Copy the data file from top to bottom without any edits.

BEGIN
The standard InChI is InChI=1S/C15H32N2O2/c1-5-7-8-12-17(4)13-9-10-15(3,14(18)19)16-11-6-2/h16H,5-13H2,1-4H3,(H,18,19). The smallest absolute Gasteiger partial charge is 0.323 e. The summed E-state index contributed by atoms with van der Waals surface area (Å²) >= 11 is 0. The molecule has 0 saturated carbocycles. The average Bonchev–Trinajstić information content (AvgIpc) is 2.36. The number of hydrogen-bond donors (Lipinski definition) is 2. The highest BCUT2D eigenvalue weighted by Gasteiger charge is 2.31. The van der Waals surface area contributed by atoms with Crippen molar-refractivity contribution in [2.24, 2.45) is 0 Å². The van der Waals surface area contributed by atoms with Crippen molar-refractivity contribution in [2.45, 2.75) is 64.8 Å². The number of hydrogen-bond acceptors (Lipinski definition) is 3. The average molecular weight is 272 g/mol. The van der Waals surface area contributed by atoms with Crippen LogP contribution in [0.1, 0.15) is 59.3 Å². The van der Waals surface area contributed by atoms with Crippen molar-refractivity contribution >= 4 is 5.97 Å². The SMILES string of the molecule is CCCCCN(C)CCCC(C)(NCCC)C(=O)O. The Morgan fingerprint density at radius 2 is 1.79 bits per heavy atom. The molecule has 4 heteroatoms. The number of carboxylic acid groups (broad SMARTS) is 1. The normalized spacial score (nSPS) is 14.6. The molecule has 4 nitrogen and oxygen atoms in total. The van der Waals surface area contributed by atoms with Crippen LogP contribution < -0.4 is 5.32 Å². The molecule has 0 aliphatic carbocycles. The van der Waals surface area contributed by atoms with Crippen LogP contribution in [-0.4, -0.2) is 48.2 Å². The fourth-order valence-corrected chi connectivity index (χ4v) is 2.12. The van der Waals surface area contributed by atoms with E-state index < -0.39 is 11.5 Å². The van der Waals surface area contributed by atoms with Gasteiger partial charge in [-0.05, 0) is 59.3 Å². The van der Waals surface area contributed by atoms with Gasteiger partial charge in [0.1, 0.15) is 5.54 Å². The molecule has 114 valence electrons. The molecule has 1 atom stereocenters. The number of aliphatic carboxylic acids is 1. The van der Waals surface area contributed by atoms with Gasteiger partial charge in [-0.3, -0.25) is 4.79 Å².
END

The standard InChI is InChI=1S/C15H32N2O2/c1-5-7-8-12-17(4)13-9-10-15(3,14(18)19)16-11-6-2/h16H,5-13H2,1-4H3,(H,18,19). The smallest absolute Gasteiger partial charge is 0.323 e. The summed E-state index contributed by atoms with van der Waals surface area (Å²) >= 11 is 0. The molecule has 0 saturated carbocycles. The average Bonchev–Trinajstić information content (AvgIpc) is 2.36. The number of hydrogen-bond donors (Lipinski definition) is 2. The highest BCUT2D eigenvalue weighted by Gasteiger charge is 2.31. The van der Waals surface area contributed by atoms with Crippen molar-refractivity contribution in [2.24, 2.45) is 0 Å². The van der Waals surface area contributed by atoms with Crippen molar-refractivity contribution in [2.45, 2.75) is 64.8 Å². The number of hydrogen-bond acceptors (Lipinski definition) is 3. The average molecular weight is 272 g/mol. The van der Waals surface area contributed by atoms with Crippen LogP contribution in [0.1, 0.15) is 59.3 Å². The van der Waals surface area contributed by atoms with Crippen molar-refractivity contribution >= 4 is 5.97 Å². The SMILES string of the molecule is CCCCCN(C)CCCC(C)(NCCC)C(=O)O. The Morgan fingerprint density at radius 2 is 1.79 bits per heavy atom. The molecule has 4 heteroatoms. The number of carboxylic acid groups (broad SMARTS) is 1. The normalized spacial score (nSPS) is 14.6. The molecule has 4 nitrogen and oxygen atoms in total. The van der Waals surface area contributed by atoms with Crippen LogP contribution < -0.4 is 5.32 Å². The molecule has 0 aliphatic carbocycles. The van der Waals surface area contributed by atoms with Crippen LogP contribution in [-0.4, -0.2) is 48.2 Å². The fourth-order valence-corrected chi connectivity index (χ4v) is 2.12. The van der Waals surface area contributed by atoms with E-state index < -0.39 is 11.5 Å². The van der Waals surface area contributed by atoms with Gasteiger partial charge in [-0.05, 0) is 59.3 Å². The van der Waals surface area contributed by atoms with Gasteiger partial charge in [0.1, 0.15) is 5.54 Å². The molecule has 114 valence electrons. The molecule has 1 atom stereocenters. The number of aliphatic carboxylic acids is 1. The van der Waals surface area contributed by atoms with Gasteiger partial charge in [-0.3, -0.25) is 4.79 Å².